Four-Day Free Clinic Opens at Sports Arena

An estimated 5,000 people will receive medical services at this year's free clinic

By Jonathan Lloyd
|  Thursday, Oct 20, 2011  |  Updated 6:42 PM PDT
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Doctors, dentists and vision experts are taking part in a free health clinic at the LA Sports Arena. It's a program that's helping the nearly two million Angelinos who are currently without health insurance. Jennifer Bjorklund reports.

Jennifer Bjorklund & Rodney Danson

Doctors, dentists and vision experts are taking part in a free health clinic at the LA Sports Arena. It's a program that's helping the nearly two million Angelinos who are currently without health insurance. Jennifer Bjorklund reports.

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Thousands of people without insurance will receive free medical care Thursday, the first day of a four-day free clinic at the Sports Arena.

The clinic, organized by Los Angeles-based nonprofit CareNow, is expected to draw 5,000 uninsured and underinsured patients.

Patients will need a wristband to receive services. The wristbands, distributed Monday, indicate which day a patient can attend. Some hopeful patients even camped out overnight to obtain one.

"I haven't had a job in the last seven years, and so I don't have any insurance and there's no low-income insurance that I qualify (for)," Carol Hickman said as she stood in line Monday waiting for a wristband.

Another man, Nigel Thomas, said he was hoping to have some dental work done.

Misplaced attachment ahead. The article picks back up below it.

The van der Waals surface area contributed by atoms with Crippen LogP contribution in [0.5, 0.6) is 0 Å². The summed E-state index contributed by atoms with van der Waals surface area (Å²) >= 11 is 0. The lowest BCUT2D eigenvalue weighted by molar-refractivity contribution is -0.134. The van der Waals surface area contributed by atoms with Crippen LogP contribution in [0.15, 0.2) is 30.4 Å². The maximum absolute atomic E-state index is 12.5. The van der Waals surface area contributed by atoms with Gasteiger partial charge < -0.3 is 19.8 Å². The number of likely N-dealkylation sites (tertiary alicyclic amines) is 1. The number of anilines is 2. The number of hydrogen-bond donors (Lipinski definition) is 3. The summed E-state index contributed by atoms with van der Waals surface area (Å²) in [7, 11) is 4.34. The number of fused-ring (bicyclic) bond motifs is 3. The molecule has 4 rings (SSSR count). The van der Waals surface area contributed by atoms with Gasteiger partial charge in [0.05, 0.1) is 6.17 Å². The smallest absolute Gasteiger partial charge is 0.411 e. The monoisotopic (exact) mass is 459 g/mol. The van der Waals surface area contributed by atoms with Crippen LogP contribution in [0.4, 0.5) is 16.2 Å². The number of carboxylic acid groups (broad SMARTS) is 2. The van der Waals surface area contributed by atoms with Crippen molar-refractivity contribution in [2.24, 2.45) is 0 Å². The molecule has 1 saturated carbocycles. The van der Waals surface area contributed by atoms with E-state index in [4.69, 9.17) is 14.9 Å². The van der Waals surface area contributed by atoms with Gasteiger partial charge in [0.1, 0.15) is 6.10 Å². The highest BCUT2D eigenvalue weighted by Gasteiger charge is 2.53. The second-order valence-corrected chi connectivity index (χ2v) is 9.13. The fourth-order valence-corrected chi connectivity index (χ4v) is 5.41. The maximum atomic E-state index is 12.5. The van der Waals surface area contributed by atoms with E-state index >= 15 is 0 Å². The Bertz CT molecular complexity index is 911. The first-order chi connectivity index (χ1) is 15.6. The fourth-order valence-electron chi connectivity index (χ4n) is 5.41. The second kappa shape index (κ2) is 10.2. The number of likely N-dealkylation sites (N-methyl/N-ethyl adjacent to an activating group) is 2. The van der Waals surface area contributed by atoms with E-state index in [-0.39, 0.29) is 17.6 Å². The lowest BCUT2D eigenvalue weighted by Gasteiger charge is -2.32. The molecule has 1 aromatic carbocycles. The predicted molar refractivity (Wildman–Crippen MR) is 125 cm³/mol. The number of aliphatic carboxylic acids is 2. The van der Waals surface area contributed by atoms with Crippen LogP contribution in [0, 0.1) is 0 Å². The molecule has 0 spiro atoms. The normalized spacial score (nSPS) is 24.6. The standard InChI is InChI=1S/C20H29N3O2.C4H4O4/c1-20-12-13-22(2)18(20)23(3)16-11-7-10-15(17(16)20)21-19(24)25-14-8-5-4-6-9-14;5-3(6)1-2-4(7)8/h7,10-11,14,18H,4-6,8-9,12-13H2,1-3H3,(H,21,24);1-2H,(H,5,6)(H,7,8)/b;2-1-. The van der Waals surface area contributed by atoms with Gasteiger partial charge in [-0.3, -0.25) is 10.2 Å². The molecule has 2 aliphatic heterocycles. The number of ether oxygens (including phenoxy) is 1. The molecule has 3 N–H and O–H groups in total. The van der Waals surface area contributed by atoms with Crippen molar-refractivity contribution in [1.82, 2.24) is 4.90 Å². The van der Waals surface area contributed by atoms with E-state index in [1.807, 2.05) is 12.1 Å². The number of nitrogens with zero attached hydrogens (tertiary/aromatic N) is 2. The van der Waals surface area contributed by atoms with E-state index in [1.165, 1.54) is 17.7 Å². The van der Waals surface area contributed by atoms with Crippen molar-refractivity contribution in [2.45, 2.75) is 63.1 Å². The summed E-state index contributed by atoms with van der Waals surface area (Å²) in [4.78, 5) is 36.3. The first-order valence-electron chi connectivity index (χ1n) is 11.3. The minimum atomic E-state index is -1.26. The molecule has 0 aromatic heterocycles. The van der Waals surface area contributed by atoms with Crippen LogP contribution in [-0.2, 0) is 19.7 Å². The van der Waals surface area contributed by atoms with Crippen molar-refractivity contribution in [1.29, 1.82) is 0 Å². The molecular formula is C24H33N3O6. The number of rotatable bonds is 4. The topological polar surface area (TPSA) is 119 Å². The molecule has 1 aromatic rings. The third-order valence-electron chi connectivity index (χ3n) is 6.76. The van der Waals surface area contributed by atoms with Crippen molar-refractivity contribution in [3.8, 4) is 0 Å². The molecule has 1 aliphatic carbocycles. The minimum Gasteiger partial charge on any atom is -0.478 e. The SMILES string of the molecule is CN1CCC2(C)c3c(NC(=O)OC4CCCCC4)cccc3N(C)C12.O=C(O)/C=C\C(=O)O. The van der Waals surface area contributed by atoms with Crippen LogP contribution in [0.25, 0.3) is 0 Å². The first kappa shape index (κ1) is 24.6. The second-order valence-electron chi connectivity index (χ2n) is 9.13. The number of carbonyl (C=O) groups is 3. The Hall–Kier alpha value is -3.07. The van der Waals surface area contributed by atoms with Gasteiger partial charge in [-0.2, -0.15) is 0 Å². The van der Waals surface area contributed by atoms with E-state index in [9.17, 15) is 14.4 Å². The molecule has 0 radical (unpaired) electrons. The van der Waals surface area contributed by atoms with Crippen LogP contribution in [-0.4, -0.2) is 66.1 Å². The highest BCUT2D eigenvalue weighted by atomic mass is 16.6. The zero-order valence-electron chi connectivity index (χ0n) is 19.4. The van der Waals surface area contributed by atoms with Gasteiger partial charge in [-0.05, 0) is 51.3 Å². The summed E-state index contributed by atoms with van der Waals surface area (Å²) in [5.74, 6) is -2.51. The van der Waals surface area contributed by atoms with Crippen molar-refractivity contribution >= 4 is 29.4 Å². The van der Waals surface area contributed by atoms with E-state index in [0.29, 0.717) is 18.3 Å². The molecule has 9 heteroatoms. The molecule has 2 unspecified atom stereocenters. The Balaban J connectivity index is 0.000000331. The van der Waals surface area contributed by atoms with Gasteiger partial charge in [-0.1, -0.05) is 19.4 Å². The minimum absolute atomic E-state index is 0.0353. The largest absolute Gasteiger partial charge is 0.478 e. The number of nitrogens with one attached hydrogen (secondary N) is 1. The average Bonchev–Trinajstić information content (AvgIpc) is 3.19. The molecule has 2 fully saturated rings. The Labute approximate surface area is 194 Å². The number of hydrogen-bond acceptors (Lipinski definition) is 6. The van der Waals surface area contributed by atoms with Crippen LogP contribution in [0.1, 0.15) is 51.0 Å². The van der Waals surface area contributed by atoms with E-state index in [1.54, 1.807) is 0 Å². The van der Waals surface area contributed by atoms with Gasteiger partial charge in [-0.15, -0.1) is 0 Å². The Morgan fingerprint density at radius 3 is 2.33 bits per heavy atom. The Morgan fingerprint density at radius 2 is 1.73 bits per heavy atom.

"I'm trying to get medical attention for my teeth, cavity in my back tooth, I'm trying to get it out and I don't have insurance," Thomas said.

This is the fourth event that CareNow has organized around Los Angeles County.

"We hope to keep doing these until we're obsolete,'' said CareNow President Don Manelli."There are 2 million uninsured in L.A. County. We're doing what we can do.''

Services include medical screenings, women's health exams and chiropractors, acupuncturists and other specialists. About 800 medical professionals joined the effort, organized by CareNow.

Physicians will attend to patients in curtained-off cubicles serving as consulting rooms. Officials plan to serve about 1,200 people each day.

"I specialize in treating people who are scared, so this is fun," said dentist, Marie Buell.

For Dr. Lillian Gelberg, a family medicine professor at University of California Los Angeles, the mass clinic demonstrates real issues in the medical system. “We need to get everybody
insured,"' she said.

This year, CareNow has lined up about 40 clinics to provide free follow-up care to the patients. "Our goal is to make sure people in line this year don't have to be in line next year,'' Manelli
said."Now there's continuity of care."

About 6,000 people attended the CareNow clinic last year. Two years ago, more than 14,000 people were treated during an eight-day clinic at the Forum in Inglewood.

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